In This Section      
 

Dome - Towering Commitment

November 2010

Towering Commitment

Date: November 3, 2010

New student housing marks another milestone in redeveloping the East Baltimore community


An artist’s rendering of the student housing tower—evidence of Hopkins Medicine’s lasting commitment to community and city.
An artist’s rendering of the student housing tower—evidence of Hopkins Medicine’s lasting commitment to community and city. [Courtesy Marks, Thomas Architects]

When shovels clunked into the hard ground of 929 North Wolfe Street recently, it signified more than just a groundbreaking for a graduate-student housing tower. It also reaffirmed a promise that Hopkins made more than seven years ago to support the redevelopment of a community that has housed its medical campus since 1889.

Scheduled to open in the summer of 2012, the $60.7 million tower will offer 321 one- and two-bedroom units with premium amenities, like wood flooring, granite countertops and a fitness center. At 20 stories tall, it will house medical students and graduate students from the three campus schools—Medicine, Nursing and Public health—as well as interns, residents and fellows.

“These new buildings,” said Hopkins Medicine’s CEO and Dean Edward Miller to an audience of more than 100 people, including elected government officials, “are symbolic—and concrete—evidence of our enduring commitment to community and our city. When I see new structures going up, I see progress and growth. I see hope and opportunities.”

The tower is another piece in a plan to revitalize 88 acres in an area of East Baltimore adjacent to the campus. The project—which in addition to Hopkins is supported by the community, Baltimore City, the East Baltimore Development Corporation and the Annie E. Casey Foundation—encompasses 1.2 million square feet of new biotechnology space and up to 500,000 square feet of commercial space, which will employ up to 8,000 people.

The project will provide for up to 2,100 units of mixed-income housing, a new pre-K-through-8th-grade public contract school, public parks and open space, and a regional rail station. When completed, $1.8 billion will have been privately invested in the community—$500 million of which has been invested so far.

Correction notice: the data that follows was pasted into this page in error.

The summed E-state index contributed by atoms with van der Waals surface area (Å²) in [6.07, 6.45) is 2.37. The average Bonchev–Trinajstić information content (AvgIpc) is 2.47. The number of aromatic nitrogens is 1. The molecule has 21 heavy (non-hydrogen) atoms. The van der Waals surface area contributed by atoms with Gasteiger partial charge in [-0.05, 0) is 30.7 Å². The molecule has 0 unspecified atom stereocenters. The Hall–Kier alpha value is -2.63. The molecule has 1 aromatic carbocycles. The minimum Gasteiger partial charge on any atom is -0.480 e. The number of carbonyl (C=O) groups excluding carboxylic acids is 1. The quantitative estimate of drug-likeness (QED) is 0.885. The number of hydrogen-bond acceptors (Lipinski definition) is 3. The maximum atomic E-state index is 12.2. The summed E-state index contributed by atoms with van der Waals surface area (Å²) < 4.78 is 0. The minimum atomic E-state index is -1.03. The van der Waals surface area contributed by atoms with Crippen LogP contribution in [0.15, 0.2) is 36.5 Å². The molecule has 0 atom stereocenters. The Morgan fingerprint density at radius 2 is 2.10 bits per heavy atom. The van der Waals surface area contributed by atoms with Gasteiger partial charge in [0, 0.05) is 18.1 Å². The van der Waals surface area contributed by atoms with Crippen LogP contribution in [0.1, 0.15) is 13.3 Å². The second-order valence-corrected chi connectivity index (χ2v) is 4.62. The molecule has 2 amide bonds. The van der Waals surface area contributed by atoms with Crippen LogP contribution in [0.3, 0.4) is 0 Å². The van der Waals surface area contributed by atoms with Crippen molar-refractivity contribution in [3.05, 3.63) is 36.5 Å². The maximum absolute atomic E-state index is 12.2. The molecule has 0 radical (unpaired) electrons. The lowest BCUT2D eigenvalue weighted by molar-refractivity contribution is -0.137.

East Baltimore Development Incorporated (EBDI) is the driving force behind the student-housing project, which is being funded by a private developer. No Hopkins money is involved.

Education and economics

For David Nichols, vice dean for education and a member of the EBDI board, the student-housing project represents a mutually beneficial strategy for the institution and the community. From the medical school’s perspective, it answers the problem of what is clearly antiquated student housing (Reed Hall) and replaces it with a modern, attractive, multifunctional facility. From the community’s perspective, the project is another step in making the historic neighborhood a vibrant place to live, with multi-income housing, a mix of retail business and a center of professional and academic culture.

“To make this work, you need people to drive the economic activity,” Nichols says, “whether its residents coming back to live or students living near where they train.”

Nichols points out that officials from the schools and from EBDI met with the student and resident groups to discuss the project. The response, he adds, has been quite favorable. “There’s just no comparison to the housing we have now and what this project will offer,” Nichols says.

Articles in this Issue

New Clinical Buildings

Financial Insight

Medical Education

Patient Safety

Human Resources

Innovation